For my unfamiliar voice, I chose to listen to the song, “Follow Your Arrow” by Kacey Musgraves. Musgraves’ music fuses traditional country twang with a more contemporary pop style. As a lover of indie, alternative rock, I wasn’t used to listening to this genre and was uncomfortable at first trying to delve into the different rhythms and tonal qualities.
My relationship with country singers and songs has always been ill-disposed. Growing up, I carried along a stigma of the genre, associating it with narratives that overwhelmingly dealt with white men, red trucks, beer-drinking, Christianity, and objectifying women. Approaching this song, I was wary to indulge in these vocalized narratives I have tried so hard to avoid. At first, as I listened to the song, I noticed many of the elements I consider traditional country, including the upbeat acoustic guitar and banjo strumming accompanied with a simple bright harmony. And, yet, as I continued to listen to the song, I was delightfully surprised with the voice and the narrative being sung.
Musgraves was blatantly singing against the narratives I abhor, instead choosing to use her warm, soft, and bubbly tones of voice to counter hurtful social expectations of women and sexuality. She asks in her song for the listener to not be afraid to be themselves, whether that’s being queer or unmarried, and act in ways they desire despite what society deems ‘normal’ or ‘worthy.’ Her voice in speaking these truths became an instrument of sorts mirroring the clear, buoyant tones of the guitar. Particularly, she trails off with certain sentences just as the strumming pattern does. The two together created a general feeling of comfort and lightheartedness, seemingly giving advice to the audience as one would to a younger sibling or beloved friend.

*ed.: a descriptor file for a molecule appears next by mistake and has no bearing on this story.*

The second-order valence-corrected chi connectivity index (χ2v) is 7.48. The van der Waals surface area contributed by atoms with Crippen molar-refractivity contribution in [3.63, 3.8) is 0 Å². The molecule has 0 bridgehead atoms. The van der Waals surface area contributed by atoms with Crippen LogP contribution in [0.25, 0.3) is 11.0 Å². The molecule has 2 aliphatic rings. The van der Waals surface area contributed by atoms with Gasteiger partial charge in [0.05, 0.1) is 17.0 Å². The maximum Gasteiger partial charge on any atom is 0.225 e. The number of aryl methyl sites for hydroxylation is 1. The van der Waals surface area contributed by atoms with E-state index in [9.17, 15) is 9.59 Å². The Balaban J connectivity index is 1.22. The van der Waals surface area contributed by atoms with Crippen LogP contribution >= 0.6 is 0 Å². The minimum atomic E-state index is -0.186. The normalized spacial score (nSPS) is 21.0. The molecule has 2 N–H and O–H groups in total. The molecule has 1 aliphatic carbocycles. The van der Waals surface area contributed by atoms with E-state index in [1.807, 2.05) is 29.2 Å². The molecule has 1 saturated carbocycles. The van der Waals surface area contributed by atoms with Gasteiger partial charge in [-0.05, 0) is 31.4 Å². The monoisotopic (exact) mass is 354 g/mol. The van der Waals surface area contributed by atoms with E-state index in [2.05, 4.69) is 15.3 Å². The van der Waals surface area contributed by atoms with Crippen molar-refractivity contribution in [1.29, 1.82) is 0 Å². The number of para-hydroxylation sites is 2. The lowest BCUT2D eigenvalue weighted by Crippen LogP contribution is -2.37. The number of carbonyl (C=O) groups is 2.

I noticed how the guitar, banjo, and tambourine would increase in pitch when Musgraves began to crescendo into the chorus with the line “So make lots of noise.” After multiple listens, I also realized the drums coupled with her voice helped to emphasize her refrain in which she frequently addresses the audience (“If you save yourself for marriage…If you can’t lose the weight”). Together I got a sense that this repetition of her voice acts as a percussion of sorts, stressing certain words and images to bring the listener into the conversation. Noting this singer-listener conversation, I couldn’t help but attempt to bring an embodiment to the voice I was hearing. I began to picture a woman in her early 20s, an older sister or friend of sorts, attempting to console me into living a more carefree, ‘carpe diem’ lifestyle. Listening more and more, I recognized her voice as an authentic person and not so much a mediated instrument I was listening to through my headphones.
Out of my own curiosity, I tried to read the lyrics and understand the song without listening to the voice and music. In doing this, it helped me to see that, although her lyrics could stand alone in delivering the message of being oneself, the way her voice is mediated through the pitch changes and melodies of the song truly establishes a clearer personality and theme to take away. For instance, when she enunciates the first syllable in “horrible,” the listener can not only hear she is rhyming the syllable with “bore” but is also nodding to the issue of name-calling making ‘horrible’ “whore-ible.” These specific tonal inflections of voice gave me the sense Musgraves was conversing in an honest, blunt, yet tender fashion to explore the morals of maintaining one’s authenticity. This overall affect, or feeling, allowed me to connect to what she was expressing and directly engage with her narrative. As a whole, I felt there was a shared understanding as she juxtaposed her lyrics against standard country conventions, embracing the genre in a new light as I did listening.